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counting macros
Nutrition

Fine Tune Your Diet By Counting Macros

When looking at losing weight and healthy eating, you may have run across the word “macro” and “tracking macros.” But what are they and why track them? If you have ever gone on a low carb or low-fat diet, increased your protein for muscle building, or carb-loaded before a distance race, you have been playing with macros. Keep reading to learn how to fine-tune your diet by counting macros.

What are Macros?

Macros are macronutrients. The term macro means large. The body needs these nutrients to function and provide energy. You may be familiar with the term calories or as in counting calories. Macros are what make up the calories in food and can help you understand how all calories are not created equal. By learning more about macros, you will better understand where your calories are coming from and how they affect your body. Counting macros can help you focus more on how to fuel your body for better nutrition and fitness goals.

The three areas of nutrients concerning macros are fat, carbohydrates, and protein. Counting macros and not just calories are important. The calorie content in these three areas has a value.

Carbohydrates

Carbohydrates contain 4 calories per gram. Carbs are important for fueling daily activities, but they are not all created equal. Simple carbohydrates such as white bread, white flour, regular pasta, and sugary cereals will spike insulin levels which dictate how our body will use the food. It can be used immediately for energy or more likely stored as fat. Complex carbs generally digest slowly and keep insulin levels from spiking, allowing the food to convert into energy rather than storing it as fat. These types of carbohydrates include brown rice, whole wheat bread, quinoa, and whole-wheat pasta.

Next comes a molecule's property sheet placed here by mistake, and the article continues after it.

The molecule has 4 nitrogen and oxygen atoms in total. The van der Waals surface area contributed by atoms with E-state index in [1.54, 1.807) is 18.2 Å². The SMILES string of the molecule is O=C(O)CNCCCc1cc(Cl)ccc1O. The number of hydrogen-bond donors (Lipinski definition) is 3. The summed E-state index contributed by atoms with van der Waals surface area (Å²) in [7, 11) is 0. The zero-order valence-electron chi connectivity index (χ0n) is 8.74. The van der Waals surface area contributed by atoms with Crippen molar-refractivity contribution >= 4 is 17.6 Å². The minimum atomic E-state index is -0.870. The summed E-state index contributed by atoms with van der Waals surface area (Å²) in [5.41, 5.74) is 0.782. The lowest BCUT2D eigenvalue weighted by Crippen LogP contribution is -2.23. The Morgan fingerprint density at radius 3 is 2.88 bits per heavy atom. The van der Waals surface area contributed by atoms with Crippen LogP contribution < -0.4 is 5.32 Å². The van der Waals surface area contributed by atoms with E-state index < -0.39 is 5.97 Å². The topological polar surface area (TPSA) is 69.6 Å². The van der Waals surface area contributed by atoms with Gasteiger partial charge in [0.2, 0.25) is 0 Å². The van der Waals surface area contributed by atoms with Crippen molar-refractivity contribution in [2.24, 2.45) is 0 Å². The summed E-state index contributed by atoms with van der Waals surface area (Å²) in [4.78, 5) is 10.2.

Protein

Proteins also contain 4 calories per gram. Protein is essential for building muscle, and lean muscle is the best tool to burn fat. According to a Harvard Medical School article, most Americans take in about 15% of their calories from protein. This may sound low, but it is well within daily recommended requirements. But if you are looking to maintain healthy weight and muscle while aging research has shown adding more protein to the diet may help. Common protein sources include chicken, ground turkey, lean red meats, pork, eggs, fish, and protein powder.

Fat 

Fats contain 9 calories per gram. This is more than double the carbohydrates and proteins. No reason to be afraid because fat helps us absorb vitamins into the bloodstream. It’s also important for managing inflammation. Your body needs fat for energy and critical functions, such as hormone production, nutrient absorption, and body temperature maintenance. Excellent sources for unsaturated fats include avocado, nuts, and extra virgin olive oil. Stay away from trans-fats, found in fried and processed foods. Be watchful when consuming saturated fats from milk, cheese, and other animal products as they can be high in cholesterol.

counting macros

So Where To Begin?